Merkel Reverses Easter Shutdown Plan in Germany

Merkel Reverses Easter Shutdown Plan in Germany

Merkel Reverses Easter Shutdown Plan in Germany

Merkel Reverses Easter Shutdown Plan in Germany

BERLIN — Chancellor Angela Merkel on Wednesday scrapped an unpopular plan to shut the German economy for two extra days over Easter, apologizing for what she called “a mistake” amid widespread anger over her government’s increasingly chaotic approach to combating the coronavirus.

The chancellor’s reversal came less than 36 hours after she proposed two additional “off days” around Easter, effectively extending the existing holiday to five consecutive days in hopes of halting a spike in coronavirus infections. The suggestion — made after nearly 12 hours of deliberations between Ms. Merkel and the leaders of Germany’s 16 states — was met with an almost immediate backlash because it would have required businesses to close.

Faced with criticism from both her own conservative bloc and from opposition politicians, along with a flood of complaints from a public worn out by 12 months of lockdowns and reopenings, the chancellor called a quick news conference and announced her decision to reverse course.

“The idea of an Easter shutdown was made with the best intentions, because we must be able to slow and reverse the third wave of the pandemic,” she said. “Nevertheless, the idea of the extended Easter break was a mistake, one with good reasons, but that was not possible to implement in such a short period of time.”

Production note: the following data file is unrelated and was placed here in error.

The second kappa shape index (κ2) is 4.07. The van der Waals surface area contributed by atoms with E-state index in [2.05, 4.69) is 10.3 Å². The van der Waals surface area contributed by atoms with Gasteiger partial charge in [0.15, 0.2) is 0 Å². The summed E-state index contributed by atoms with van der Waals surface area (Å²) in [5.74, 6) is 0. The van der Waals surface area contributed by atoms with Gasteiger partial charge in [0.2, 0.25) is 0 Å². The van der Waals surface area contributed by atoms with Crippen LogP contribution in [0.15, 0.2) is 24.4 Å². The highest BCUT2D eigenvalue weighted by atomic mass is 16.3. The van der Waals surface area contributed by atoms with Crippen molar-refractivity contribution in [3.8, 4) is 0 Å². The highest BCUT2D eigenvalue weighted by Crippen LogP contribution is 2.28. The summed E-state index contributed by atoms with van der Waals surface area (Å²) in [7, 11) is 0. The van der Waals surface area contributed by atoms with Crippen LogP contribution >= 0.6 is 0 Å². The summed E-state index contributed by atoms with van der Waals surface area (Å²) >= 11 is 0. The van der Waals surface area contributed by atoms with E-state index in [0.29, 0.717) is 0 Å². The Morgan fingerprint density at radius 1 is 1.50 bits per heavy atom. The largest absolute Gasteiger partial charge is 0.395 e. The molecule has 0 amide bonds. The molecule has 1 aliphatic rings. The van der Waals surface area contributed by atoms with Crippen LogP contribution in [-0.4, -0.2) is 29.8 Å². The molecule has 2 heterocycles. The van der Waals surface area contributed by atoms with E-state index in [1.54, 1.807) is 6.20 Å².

A year ago, Ms. Merkel won praise at home and abroad for her clearly communicated, science-based approach to managing the pandemic, letting her health minister and medical experts handle daily updates. But 12 months later, a series of conflicting decisions, like banning travel within Germany, but allowing Germans to fly to the Spanish resort of Mallorca, and announcing key policy changes at late-night or last-minute news conferences, has tarnished her reputation.

“Last year, it was a perfect mix of true leadership communication on a regular basis,” said Andrea Römmele, dean of the Hertie School in Berlin. “Now in the third wave, the relevance and the consistency of that communication approach has been forgotten and lost.”

At the same time, Germany is seeing increasing skepticism about the government, fueled by online conspiracy theories and the far-right Alternative for Germany party, whose confrontational approach has led to a breakdown of consensus-driven politics in Parliament.

The conservative bloc has also been hit by a scandal in which several lawmakers resigned over revelations they had earned six-figure fees for facilitating the sale of medical-grade masks amid worldwide shortages last year, at a time when millions of Germans were locked down and out of work.

“I think the handling has been weak,” Leoni Nagler, 19, a student in Berlin said of the performance of Ms. Merkel’s government over the past 12 months. “It’s been a year and things are, if anything, worse.”

Ms. Nagler said her faith in the government took a hit last fall when it imposed a light lockdown that had to be extended and tightened when it didn’t work. The government responded by introducing more restrictions on public life starting in mid-December that have yet to be fully lifted.